There are many different ways to define Mindfulness
Below are a few extracts of ideas from different organisations.
Choose one that best resonate with your own needs.
- Mindfulness is not obscure or exotic. It’s familiar to us because it’s what we already do, how we already are. It takes many shapes and goes by many names.
- Mindfulness is not a special added thing we do. We already have the capacity to be present, and it doesn’t require us to change who we are. But we can cultivate these innate qualities with simple practices that are scientifically demonstrated to benefit ourselves, our loved ones, our friends and neighbors, the people we work with, and the institutions and organizations we take part in
- You don’t need to change. Solutions that ask us to change who we are or become something we’re not have failed us over and over again. Mindfulness recognizes and cultivates the best of who we are as human beings.
- Mindfulness has the potential to become a transformative social phenomenon. Here’s why:
- Anyone can do it. Mindfulness practice cultivates universal human qualities and does not require anyone to change their beliefs. Everyone can benefit and it’s easy to learn.
- It’s a way of living. Mindfulness is more than just a practice. It brings awareness and caring into everything we do—and it cuts down needless stress. Even a little makes our lives better.
- It’s evidence-based. We don’t have to take mindfulness on faith. Both science and experience demonstrate its positive benefits for our health, happiness, work, and relationships.
- It sparks innovation. As we deal with our world’s increasing complexity and uncertainty, mindfulness can lead us to effective, resilient, low-cost responses to seemingly intransigent problems.
“Mindfulness is the basic human ability to be fully present, aware of where we are and what we’re doing, and not overly reactive or overwhelmed by what’s going on around us” (“What Is Mindfulness?,” 2014).
Mindfulness: Finding Peace in a Frantic World
“Mindfulness is about observation without criticism; being compassionate with yourself” (What Is Mindfulness?,” n.d.).
White Wind Zen Community
“Mindfulness is wordless. Mindfulness is meeting the moment as it is, moment after moment after moment, wordlessly attending to our experiencing as it actually is. It is opening to not just the fragments of our lives that we like or dislike or view as important, but the whole of our experiencing” (“The Meaning of Mindfulness,” n.d.).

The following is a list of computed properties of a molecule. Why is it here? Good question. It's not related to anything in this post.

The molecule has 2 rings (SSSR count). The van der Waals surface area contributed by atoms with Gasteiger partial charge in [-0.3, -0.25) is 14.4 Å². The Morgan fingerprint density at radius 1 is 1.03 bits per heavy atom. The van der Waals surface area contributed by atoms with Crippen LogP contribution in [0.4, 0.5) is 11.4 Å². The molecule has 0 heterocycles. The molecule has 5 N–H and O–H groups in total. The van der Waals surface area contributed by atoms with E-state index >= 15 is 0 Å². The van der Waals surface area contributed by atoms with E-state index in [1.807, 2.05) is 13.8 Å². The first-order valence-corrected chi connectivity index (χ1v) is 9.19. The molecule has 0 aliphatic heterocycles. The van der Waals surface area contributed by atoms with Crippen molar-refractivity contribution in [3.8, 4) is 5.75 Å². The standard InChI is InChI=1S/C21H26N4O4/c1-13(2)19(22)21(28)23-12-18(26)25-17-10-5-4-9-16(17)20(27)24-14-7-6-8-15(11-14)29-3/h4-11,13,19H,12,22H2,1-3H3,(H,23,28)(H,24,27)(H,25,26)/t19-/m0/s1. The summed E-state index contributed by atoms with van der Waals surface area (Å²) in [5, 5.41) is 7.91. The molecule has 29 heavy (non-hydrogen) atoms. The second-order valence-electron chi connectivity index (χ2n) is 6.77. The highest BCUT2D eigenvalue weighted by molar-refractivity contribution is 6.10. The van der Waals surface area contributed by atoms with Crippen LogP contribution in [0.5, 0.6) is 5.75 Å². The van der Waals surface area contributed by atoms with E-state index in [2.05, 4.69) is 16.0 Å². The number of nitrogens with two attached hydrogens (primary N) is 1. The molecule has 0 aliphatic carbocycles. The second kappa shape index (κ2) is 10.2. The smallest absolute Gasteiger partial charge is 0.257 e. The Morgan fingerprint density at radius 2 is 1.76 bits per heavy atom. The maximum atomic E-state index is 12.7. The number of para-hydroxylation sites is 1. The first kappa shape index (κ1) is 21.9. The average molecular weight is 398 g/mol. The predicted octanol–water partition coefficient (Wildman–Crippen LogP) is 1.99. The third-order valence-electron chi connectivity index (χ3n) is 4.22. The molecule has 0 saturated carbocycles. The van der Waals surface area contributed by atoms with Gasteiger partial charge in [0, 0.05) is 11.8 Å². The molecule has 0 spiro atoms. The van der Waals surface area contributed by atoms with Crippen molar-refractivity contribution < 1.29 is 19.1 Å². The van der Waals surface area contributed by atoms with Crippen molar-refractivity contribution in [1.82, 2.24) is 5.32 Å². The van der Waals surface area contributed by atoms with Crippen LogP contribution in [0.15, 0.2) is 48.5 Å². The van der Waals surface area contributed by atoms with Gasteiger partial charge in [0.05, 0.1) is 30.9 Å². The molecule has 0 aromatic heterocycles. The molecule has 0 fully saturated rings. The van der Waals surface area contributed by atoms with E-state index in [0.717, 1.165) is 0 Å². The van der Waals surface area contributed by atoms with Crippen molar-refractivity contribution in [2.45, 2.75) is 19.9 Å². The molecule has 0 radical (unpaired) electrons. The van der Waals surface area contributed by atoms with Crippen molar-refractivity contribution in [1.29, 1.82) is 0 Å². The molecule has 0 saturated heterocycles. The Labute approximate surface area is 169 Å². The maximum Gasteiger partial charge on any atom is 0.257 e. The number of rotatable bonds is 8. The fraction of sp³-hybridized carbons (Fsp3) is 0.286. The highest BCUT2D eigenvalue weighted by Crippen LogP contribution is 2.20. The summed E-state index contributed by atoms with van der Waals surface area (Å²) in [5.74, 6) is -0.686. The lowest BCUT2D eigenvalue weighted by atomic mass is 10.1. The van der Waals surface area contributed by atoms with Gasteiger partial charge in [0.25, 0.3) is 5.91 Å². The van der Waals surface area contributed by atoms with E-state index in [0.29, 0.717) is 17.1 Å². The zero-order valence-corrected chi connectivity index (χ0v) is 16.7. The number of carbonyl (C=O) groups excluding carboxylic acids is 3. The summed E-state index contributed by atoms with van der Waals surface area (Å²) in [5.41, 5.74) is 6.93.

Greater Good Science Center at the University of California at Berkeley
“Mindfulness means maintaining a moment-by-moment awareness of our thoughts, feelings, bodily sensations, and surrounding environment” (“Mindfulness definition | What is mindfulness,” n.d.).
Mindful Awareness Research Center at the University of California at Los Angeles
“Mindful Awareness is the moment-by-moment process of actively and openly observing one’s physical, mental and emotional experiences” (“Frequently Asked Questions,” n.d.).
“Mindfulness has many synonyms. You could call it awareness, attention, focus, presence, or vigilance. The opposite, then, is not just mindlessness, but also distractedness, inattention, and lack of engagement” (Pinola, 2014).
“Mindfulness is a state of active, open attention on the present” (“Mindfulness,” n.d.).
“Mindfulness is the act of being intensely aware of what you’re sensing and feeling at every momentwithout interpretation or judgment” (“Can Mindfulness Exercises Help Me?,” 2018).
“Mindfulness is about training yourself to pay attention in a specific way. When a person is mindful, they: (1) focus on the present moment, (2) try not to think about anything that went on in the past or that might be coming up in future, (3) purposefully concentrate on what’s happening around them, [and] (4) try not to be judgemental about anything they notice, or label things as ‘good’ or ‘bad’” (“How to Practise Mindfulness,” n.d.).
“Mindfulness is a matter of being fully present in the moment” (Renando, 2014).
Definitions of Mindfulness According to Experts
The following people have all dedicated their lives to mindfulness. Read on to learn how they define the concept.
Daniel J. Siegel
“Mindfulness in its most general sense is about waking up from a life on automatic, and being sensitive to novelty in our everyday experiences. . . . Instead of being on automatic and mindless, mindfulness helps us awaken, and by reflecting on the mind we are enabled to make choices and thus change becomes possible” (Hampton, 2014).
“Mindfulness isn’t just about knowing that you’re hearing something, seeing something, or even observing that you’re having a particular feeling. It’s about doing so in a certain way—with balance and equanimity, and without judgment. Mindfulness is the practice of paying attention in a way that creates space for insight” (2015).
Thich Nhat Hanh
“Mindfulness shows us what is happening in our bodies, our emotions, our minds, and in the world. Through mindfulness, we avoid harming ourselves and others.”
“Mindfulness is the aware, balanced acceptance of the present experience. It isn’t more complicated than that. It is opening to or receiving the present moment, pleasant or unpleasant, just as it is, without either clinging to it or rejecting it.”
“Mindfulness means paying attention in a particular way: on purpose, in the present moment, and nonjudgmentally.”